The American Society of Cinematographers gave movie makers a warm-up to Academy night at this year’s ASC awards dinner. In a star-studded gala, the organization honored Caleb Deschanel for his work on “The Patriot,” starring Malibu man-of-note Mel Gibson. Deschanel is also nominated for the cinematography Oscar and will find out next week whether he can best “Gladiator,” “Malena,” “O Brother” and “Hidden Dragon, Crouching Tiger” for the coveted prize. The group gave its episodic television award to Tom Del Ruth for NBC’s “The West Wing.”
Vittorio Storaro was presented with the organization’s prestigious Lifetime Achievement Award. The legendary lensman is the visionary behind such cinematic masterpieces as “Apocalypse Now,” “Reds” and “The Last Emperor.” Storaro thanked godfather of film Francis Ford Coppola for bringing him into international cinema and expressed his heartfelt thanks for the honor, saying, “It means that I left an imprint that can be followed by a new generation of cinematographers.”
Color me unprepared
“I was not prepared for this,” gasped Malibu diva Barbra Streisand upon receiving the American Film Institute’s Life Achievement Award. “I didn’t think my life and career could fill up a whole evening.” That it could came as no surprise to longtime pals Lauren Bacall, Anjelica Huston, Ryan O’Neal, Kris Kristofferson and Liz Taylor, as well as hundreds of others who turned out to celebrate the one and only Ms. B on her night of nights.
The stage at the Beverly Hills Hotel was warm, romantic and very Barbra, dressed up with a baby grand piano, antique furnishings, Tiffany lamps and pink roses. The evening’s entertainment came courtesy of composer and F.O.B. Marvin Hamlish and featured a retrospective of Barbra’s many film works, including “Funny Girl,” “On a Clear Day You Can See Forever,” “The Way We Were,” “A Star Is Born,” “Yentel,” “Prince of Tides,” “Hello, Dolly!” well, you get the idea.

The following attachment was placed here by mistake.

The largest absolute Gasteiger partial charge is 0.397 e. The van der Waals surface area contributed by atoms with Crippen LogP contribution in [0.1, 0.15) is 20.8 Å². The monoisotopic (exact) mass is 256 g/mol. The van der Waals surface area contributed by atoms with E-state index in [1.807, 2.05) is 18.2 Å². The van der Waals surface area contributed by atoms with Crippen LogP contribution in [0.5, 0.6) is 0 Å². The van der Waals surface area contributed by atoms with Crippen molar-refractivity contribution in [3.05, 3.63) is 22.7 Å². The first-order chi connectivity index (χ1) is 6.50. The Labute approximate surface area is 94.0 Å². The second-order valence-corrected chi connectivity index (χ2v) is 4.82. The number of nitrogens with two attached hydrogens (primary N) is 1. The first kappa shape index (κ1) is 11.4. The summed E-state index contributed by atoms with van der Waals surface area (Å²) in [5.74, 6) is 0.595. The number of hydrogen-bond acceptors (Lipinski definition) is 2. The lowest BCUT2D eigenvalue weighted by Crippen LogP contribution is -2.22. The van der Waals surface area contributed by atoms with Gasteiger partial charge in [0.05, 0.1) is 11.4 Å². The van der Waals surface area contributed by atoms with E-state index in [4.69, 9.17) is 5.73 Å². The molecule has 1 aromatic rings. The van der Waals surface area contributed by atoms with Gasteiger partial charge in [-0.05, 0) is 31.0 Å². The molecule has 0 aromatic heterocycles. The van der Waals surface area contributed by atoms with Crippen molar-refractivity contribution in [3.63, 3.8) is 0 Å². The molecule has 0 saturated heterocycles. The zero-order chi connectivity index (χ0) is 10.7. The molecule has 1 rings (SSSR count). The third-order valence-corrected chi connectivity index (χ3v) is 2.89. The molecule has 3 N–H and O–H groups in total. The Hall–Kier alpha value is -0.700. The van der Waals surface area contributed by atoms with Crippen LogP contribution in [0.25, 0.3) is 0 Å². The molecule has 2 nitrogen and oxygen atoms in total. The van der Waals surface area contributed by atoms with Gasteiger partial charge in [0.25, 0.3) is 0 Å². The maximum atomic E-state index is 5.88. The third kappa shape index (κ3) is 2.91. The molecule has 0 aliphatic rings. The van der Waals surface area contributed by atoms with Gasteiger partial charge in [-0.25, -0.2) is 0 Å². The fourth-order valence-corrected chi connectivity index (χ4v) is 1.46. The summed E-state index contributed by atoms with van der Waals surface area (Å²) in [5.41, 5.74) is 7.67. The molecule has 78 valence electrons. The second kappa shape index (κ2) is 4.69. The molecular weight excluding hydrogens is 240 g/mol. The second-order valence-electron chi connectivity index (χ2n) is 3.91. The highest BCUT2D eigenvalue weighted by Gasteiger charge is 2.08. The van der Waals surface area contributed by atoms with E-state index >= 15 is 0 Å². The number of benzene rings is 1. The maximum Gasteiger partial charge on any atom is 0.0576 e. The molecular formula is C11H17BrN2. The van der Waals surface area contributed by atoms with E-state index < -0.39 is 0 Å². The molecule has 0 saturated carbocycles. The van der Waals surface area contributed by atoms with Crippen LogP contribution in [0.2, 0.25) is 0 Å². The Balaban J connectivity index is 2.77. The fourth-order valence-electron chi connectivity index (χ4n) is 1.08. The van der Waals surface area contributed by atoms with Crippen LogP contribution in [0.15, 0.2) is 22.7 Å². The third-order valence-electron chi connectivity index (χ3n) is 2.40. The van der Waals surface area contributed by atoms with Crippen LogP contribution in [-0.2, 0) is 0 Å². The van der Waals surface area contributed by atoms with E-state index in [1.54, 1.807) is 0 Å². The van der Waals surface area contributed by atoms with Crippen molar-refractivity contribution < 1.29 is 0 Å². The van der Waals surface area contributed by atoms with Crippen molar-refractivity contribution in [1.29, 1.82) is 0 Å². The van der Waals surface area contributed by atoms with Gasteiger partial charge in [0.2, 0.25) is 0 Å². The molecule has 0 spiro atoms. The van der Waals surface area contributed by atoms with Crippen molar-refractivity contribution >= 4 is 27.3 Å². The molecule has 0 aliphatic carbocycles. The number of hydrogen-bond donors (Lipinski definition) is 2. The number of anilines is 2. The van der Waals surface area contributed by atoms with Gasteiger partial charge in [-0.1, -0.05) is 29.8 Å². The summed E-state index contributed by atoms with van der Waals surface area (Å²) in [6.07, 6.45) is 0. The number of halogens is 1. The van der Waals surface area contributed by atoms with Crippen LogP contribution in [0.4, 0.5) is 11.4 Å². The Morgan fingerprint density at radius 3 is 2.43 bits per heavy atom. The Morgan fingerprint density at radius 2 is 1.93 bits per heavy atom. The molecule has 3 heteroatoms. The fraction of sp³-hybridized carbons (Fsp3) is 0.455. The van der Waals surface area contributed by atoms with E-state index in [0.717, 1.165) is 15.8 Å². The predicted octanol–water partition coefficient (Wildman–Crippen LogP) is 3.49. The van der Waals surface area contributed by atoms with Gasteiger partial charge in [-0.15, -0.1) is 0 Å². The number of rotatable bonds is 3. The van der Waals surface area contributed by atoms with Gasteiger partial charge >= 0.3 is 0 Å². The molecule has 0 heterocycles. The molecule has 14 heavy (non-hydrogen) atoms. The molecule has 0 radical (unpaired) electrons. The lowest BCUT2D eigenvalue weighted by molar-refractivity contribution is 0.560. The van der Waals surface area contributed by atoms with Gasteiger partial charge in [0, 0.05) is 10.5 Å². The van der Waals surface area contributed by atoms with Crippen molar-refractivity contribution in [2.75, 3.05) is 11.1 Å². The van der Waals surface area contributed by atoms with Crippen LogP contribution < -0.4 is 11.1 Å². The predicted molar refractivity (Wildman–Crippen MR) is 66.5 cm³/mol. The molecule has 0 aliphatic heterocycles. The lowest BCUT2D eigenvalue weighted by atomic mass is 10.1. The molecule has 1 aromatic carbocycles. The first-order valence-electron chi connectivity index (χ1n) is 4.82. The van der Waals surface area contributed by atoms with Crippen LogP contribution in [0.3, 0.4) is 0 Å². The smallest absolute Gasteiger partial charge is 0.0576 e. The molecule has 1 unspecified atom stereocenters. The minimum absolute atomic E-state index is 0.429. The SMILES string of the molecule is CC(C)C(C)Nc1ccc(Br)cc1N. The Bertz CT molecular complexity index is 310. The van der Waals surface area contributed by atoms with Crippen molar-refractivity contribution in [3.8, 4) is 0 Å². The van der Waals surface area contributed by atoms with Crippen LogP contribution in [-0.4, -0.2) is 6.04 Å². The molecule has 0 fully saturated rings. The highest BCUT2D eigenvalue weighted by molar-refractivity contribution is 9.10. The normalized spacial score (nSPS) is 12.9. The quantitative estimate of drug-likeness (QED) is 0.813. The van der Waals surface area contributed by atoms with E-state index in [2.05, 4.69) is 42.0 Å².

“This is an historic night for AFI,” said Jean Pinker Fistenberg, AFI’s director and CEO. “Not only is Streisand the first woman to be honored as a director, she is more. You are a national treasure.”
This national treasure is in good company, joining past honorees like Alfred Hitchcock, Gregory Peck, Billy Wilder, Jimmy Stewart, Dustin Hoffman, Steven Spielberg and Harrison Ford. Clearly the multitalented Oscar winner was delighted to be part of the club. “I can’t tell you how deeply humbled I am to be in the company of men and women who have come before me.”
Linda Hamilton stepped out to the Ahmanson Theater to catch the opening-night performance of “Romeo & Juliet.” The famous tale of Cupid’s star-crossed lovers and the mortal feud between the Capulets and the Montagues was directed by Sir Peter Hall, who returned to the Ahmanson following last season’s critically acclaimed production of “Amadeus.”